I read somewhere that drawing mandalas (basically, geometric patterned shapes/designs) could be a good way of coping with stress and anxiety. Having a bit of a creative bent, I thought I’d give it a try. A little art therapy is good for anybody, right? So, for a while, I took to doodling mandalas (most often when I was watching T.V or doing some other mindless task that had me sitting down).
I had mixed results with this activity. On one hand, I think it can be useful to get your mind off things because you’re focused on creating your pattern. It gives you something neutral to concentrate on. This is handy if you’re feeling a bit anxious! On the other hand, I’m not sure it’s a great task for somebody with perfectionist tendencies (like me) because you will notice every wonky line, uneven shape, etc. Perhaps for the especially self-critical among us, coloring mandalas would be more relaxing and less infuriating (You can find lots of mandala colouring pages online that are free to print off!). Colouring is also pretty popular these days as a way of dealing with stress and anxiety; I do that once in a while too.
One great things about this activity is that it’s pretty easy and incredibly inexpensive to do. All you need is some paper and some sort of writing utensil. I used lined paper and a black pen (plus a red pen to colour one). You can make your mandala very simplistic, or very intricate. If you need some ideas, I recommend looking up images of mandalas for inspiration.
I’ll show a few I did (and I’ll try not to mourn my sloppy line work too much haha!):
If you click on the image, it should enlarge. Number 3 is my favourite 🙂
So, if this seems like something you might enjoy, I suggest giving it a go. Just try not to stress about it too much – I’ll try this too!
Posted by Michelle on May 24, 2016
I’m afraid I don’t have too much to say today. I’ve been having a bit of a rough time, and I’m still trying to work through the ideas stirring about in my head. It’s difficult for me to put them into words until I’ve made some sense of them.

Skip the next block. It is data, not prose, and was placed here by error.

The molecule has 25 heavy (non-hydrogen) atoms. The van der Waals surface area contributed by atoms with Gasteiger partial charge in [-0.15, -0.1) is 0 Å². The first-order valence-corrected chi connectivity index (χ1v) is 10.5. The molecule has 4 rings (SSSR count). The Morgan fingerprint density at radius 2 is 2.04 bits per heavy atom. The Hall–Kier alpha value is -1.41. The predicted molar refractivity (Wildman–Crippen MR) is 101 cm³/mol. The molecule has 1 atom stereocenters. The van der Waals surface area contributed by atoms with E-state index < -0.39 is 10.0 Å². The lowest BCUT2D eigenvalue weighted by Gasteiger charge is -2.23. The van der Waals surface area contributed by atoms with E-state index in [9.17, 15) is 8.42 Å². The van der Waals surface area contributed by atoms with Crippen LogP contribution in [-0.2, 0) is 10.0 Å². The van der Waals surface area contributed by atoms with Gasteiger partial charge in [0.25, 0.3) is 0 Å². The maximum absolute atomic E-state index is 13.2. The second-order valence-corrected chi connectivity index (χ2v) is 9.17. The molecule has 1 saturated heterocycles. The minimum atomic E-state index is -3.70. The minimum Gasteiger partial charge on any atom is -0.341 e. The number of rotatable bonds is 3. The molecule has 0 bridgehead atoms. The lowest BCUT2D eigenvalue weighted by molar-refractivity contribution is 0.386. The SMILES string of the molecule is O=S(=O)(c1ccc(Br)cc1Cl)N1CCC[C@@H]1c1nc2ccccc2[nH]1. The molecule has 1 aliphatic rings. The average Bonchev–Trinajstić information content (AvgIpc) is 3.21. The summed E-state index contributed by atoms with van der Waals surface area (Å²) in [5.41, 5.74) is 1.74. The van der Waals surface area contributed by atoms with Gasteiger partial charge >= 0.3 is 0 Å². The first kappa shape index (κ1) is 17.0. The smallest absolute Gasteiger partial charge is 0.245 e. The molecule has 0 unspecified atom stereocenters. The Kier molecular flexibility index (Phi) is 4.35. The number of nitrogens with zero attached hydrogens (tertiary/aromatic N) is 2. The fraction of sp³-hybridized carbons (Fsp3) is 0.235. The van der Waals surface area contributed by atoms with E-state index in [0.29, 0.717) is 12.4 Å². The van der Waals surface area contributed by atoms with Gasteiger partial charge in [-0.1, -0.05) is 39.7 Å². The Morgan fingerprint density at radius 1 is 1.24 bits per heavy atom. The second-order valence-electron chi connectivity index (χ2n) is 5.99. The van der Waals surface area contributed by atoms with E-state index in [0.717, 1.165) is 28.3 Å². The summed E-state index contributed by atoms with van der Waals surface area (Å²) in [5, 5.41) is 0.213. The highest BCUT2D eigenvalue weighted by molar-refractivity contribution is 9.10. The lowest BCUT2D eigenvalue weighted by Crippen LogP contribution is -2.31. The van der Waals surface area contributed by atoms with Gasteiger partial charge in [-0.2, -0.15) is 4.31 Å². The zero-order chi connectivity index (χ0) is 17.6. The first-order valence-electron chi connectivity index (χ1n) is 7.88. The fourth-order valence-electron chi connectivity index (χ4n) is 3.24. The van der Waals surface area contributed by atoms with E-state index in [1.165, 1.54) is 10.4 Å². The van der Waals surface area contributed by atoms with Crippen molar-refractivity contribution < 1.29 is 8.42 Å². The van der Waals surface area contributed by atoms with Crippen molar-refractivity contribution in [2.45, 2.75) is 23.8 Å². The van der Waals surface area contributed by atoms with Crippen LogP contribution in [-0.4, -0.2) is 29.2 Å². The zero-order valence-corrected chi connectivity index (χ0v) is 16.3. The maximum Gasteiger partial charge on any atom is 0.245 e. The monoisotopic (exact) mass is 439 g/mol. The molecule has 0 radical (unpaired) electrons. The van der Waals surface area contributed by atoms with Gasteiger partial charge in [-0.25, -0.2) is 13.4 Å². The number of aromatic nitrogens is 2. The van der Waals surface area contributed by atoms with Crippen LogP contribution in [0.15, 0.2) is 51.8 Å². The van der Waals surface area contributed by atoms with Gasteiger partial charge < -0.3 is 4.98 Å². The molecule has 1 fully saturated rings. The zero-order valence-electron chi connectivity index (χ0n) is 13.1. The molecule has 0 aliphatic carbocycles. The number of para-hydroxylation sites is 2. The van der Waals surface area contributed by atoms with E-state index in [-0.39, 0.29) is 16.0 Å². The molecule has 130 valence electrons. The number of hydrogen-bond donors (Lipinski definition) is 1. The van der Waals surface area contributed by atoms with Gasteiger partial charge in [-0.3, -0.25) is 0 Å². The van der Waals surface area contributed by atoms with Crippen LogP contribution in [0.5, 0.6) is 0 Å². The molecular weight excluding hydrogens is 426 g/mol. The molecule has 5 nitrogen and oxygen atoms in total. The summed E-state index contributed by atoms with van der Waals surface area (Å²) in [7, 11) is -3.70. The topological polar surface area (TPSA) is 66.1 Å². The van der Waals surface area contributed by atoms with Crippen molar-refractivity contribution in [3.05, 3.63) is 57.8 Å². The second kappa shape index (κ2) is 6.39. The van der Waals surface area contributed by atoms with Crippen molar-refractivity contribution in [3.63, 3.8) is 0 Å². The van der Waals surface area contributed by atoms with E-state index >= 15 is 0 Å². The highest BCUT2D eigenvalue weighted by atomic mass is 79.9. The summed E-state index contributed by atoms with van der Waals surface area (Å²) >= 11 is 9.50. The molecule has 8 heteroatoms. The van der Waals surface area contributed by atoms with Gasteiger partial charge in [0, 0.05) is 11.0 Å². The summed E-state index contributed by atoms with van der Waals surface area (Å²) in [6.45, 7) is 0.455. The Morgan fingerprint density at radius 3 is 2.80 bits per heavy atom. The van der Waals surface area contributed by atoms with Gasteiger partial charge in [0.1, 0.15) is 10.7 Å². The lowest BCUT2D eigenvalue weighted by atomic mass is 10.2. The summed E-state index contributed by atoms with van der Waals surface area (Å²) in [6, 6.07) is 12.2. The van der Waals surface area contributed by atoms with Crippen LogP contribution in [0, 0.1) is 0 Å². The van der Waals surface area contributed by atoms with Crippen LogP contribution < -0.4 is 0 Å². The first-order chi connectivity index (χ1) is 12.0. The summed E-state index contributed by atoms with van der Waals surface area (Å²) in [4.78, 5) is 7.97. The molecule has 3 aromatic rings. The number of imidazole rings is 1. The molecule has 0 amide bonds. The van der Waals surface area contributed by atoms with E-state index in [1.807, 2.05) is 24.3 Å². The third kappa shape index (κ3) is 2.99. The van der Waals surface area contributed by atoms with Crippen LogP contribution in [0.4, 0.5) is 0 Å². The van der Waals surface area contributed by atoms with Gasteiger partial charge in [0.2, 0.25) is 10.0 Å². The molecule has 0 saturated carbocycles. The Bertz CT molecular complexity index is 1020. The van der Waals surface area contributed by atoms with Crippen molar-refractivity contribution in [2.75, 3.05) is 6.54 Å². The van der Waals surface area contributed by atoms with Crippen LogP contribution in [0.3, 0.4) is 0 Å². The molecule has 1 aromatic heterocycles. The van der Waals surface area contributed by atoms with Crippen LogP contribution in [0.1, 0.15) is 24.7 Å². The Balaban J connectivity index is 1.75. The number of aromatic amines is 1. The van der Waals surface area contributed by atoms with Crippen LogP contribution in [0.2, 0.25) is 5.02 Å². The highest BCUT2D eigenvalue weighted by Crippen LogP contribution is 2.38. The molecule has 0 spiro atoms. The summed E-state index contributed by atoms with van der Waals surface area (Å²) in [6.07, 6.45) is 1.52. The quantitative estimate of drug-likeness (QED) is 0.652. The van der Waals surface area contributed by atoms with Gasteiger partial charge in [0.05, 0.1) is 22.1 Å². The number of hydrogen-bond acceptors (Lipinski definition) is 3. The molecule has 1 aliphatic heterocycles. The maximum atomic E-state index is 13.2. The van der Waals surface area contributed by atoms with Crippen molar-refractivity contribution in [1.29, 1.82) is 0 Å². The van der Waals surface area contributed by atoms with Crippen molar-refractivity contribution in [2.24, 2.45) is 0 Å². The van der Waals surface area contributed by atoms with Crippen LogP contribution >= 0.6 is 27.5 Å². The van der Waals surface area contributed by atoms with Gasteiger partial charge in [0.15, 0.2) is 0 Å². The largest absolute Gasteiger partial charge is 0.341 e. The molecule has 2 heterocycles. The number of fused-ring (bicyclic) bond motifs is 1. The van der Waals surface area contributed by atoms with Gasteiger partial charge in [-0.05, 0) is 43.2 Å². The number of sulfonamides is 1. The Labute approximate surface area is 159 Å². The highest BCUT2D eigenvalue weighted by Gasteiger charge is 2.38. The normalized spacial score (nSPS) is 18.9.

So, instead of words, I’ll share with you a painting I recently did. The photograph I took of it is not the best representation of it, but it will do. Clicking on the image should open it it full, slightly blurry, resolution.
The words ‘ad astra per aspera’ are Latin for ‘to the stars through hardship’. I heard the phrase not so long ago and even though it’s a bit hokey, it stuck with me.
I see so many flaws in this painting. I see places where paint is too thick or thin. I see places where I’d have liked to change the colour a bit. I try not to look at how wonky the letters are, because that’s just plain upsetting!
I’m sure somebody else could look at it and not notice any of those things. I am my own greatest critic.
Despite its flaws, I have this painting sitting in my room. The colour brings me a little happiness. I’ll take whatever little bit of happiness comes my way.
Posted by Michelle on March 12, 2015
As much as I hate to see that other people feel as awful as I do sometimes, there is still something relieving about knowing that you’re not alone with your struggles. I came across some art the other day, all done by a person who struggles with anxiety and depression. I found the pictures so relatable that I had to share some with you. The artist graciously gave me permission to post some pieces; if you’d like to see more, check out imightbedeadtomorrow.tumblr.com or instagram.com/imightbedeadtomorrow.
Posted by Michelle on March 9, 2014